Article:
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AWS Lambda emulator

November 26, 2020.

Slow Time

It's well-known that there are time thresholds that affect how we perceive work and affect our flow. If a task takes too long to do, we put it aside or drift to something else. For example, in a recent internal project, we were using AWS Lambda to handle a serverless web REST API. The problem was that running the integration tests would take more than 15 minutes. This directly impacted how often we were willing to the run the tests: 15 minutes is just too long to be run after every code small change. Running tests meant pausing everything else. It also affected the cost of writing new tests: every new test would make the integration testing even slower.

I found this situation unacceptable. And, on some level, incomprehensible: why were the tests taking so long? So I profiled the code, starting from the client side. It turned out that almost the entire time was spent opening sockets and then waiting for responses. So, I then profiled the server side of the code. Turned out, the server code was very fast.

Where was the time spent?

It became evident that the problem was with the AWS framework. What I discovered is a good illustration of a bad engineering choice. One of the selling point of the AWS serverless framework is that the server code is always hot-loaded, nothing needs to be done to use the latest changes you've made to your code. The problem is, this is implemented by spinning up and shutting down the docker instance for each and every web request! For the convenience of not having to do this manually to try new code, AWS makes every request extremely slow. To save a few second every now and then, it adds 2 to 3 seconds to every request. It's an acceptable compromise if you modify your code very often and only test a single end-point from time to time. But this is not how I work: I like to write a full feature and test it thoroughly afterward. AWS was getting in the way.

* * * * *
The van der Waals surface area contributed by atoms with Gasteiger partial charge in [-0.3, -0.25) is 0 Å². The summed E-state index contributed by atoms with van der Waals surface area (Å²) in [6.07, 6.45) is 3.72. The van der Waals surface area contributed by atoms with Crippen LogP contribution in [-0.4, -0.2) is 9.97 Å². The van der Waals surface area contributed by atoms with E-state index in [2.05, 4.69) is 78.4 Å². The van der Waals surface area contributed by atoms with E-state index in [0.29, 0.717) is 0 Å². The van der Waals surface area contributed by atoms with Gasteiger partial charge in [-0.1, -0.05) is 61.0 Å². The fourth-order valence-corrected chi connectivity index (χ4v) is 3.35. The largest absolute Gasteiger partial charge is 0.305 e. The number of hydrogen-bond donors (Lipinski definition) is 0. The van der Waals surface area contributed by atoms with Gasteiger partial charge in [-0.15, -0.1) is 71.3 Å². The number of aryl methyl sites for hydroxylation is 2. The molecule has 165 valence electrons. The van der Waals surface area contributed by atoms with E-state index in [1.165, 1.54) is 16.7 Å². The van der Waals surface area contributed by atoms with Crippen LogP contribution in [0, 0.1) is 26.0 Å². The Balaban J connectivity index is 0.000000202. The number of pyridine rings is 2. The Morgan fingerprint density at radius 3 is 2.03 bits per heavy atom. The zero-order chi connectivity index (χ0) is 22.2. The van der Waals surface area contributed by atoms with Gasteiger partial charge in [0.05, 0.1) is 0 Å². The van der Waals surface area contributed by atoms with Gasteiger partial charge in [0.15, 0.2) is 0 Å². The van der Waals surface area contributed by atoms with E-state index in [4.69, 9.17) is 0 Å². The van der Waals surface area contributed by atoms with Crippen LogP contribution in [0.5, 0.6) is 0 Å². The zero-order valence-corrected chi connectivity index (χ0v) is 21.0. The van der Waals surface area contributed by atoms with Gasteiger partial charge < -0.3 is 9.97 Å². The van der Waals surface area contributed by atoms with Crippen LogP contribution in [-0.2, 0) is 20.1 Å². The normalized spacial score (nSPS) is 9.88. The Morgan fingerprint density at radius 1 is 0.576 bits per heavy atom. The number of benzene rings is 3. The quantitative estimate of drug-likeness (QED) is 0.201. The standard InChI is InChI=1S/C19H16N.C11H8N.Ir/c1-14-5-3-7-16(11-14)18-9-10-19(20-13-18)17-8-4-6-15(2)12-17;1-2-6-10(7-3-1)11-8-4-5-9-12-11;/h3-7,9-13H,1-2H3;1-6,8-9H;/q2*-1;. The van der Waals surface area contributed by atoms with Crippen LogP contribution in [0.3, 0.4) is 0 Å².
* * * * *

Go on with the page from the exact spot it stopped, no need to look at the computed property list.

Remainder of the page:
Fast Time

The solution I came up with was to avoid using the AWS tools when developing the web back-end and instead use a AWS serverless emulator. Since the back-end was written in Python, I decided to write this simple emulator using the Flask web module. The AWS Lambda emulator bridges Python's Flask with the Lambda API. It takes the flask request and response and converts them into the corresponding Lambda event, context and result.

This allows writing a small flask app that emulates the AWS Lambda by calling the same implementation code. In our integration tests, we've found that this yields about 80x (yes eighty times) the speed of running AWS Lambda locally in docker. As explained before, the reason for the amazing speed-up is that AWS Lambda starts and stops the docker instance for every request! In our application, using the AWS emulator cuts the testing time from 15 minutes down to 10 seconds. Now, 10 seconds is short enough that we could run the entire test suite at any time without affecting our workflow. It also lifted the cost of writing additional tests.

Each new test were now adding less than 30ms each. This led us to write enough tests to achive 99% code coverage, which is the kind of metrics that really helps drive the quality of the end product.

The code for the Python Flask AWS emulator is available on GitHub. It is part of a toy demonstration application that also shows some other nice utlities for Python web development. The GitHub project is available here. The emulation code is contained in the file src/flask-app/aws_emulator.py. It has three functions:

  • get_event(): creates an AWS Lambda event from the current flask request.
  • get_context(): creates a dummy AWS Lambda context.
  • convert_result(): converts an AWS Lambda result dictionary into a flask response.

The example Flask application that uses the emulation to call on AWS-Lambda-like functions is contained in the file example_app.py. It simply calls get_event(), get_context() and convert_result() in each single-line web end-point.

It does requires to add each Lambda end-point to the Flask app in parallel to adding them to the AWS Lambda description YAML, but it is very straight-forward and always follows the same pattern. A future possible improvement would be to generate this Flask app from the AWS Lambda description instead! But given the tremendous speed-up, this small amount of work was worth it. If you are using AWS Lambda with a Python back-end, you should give it a look.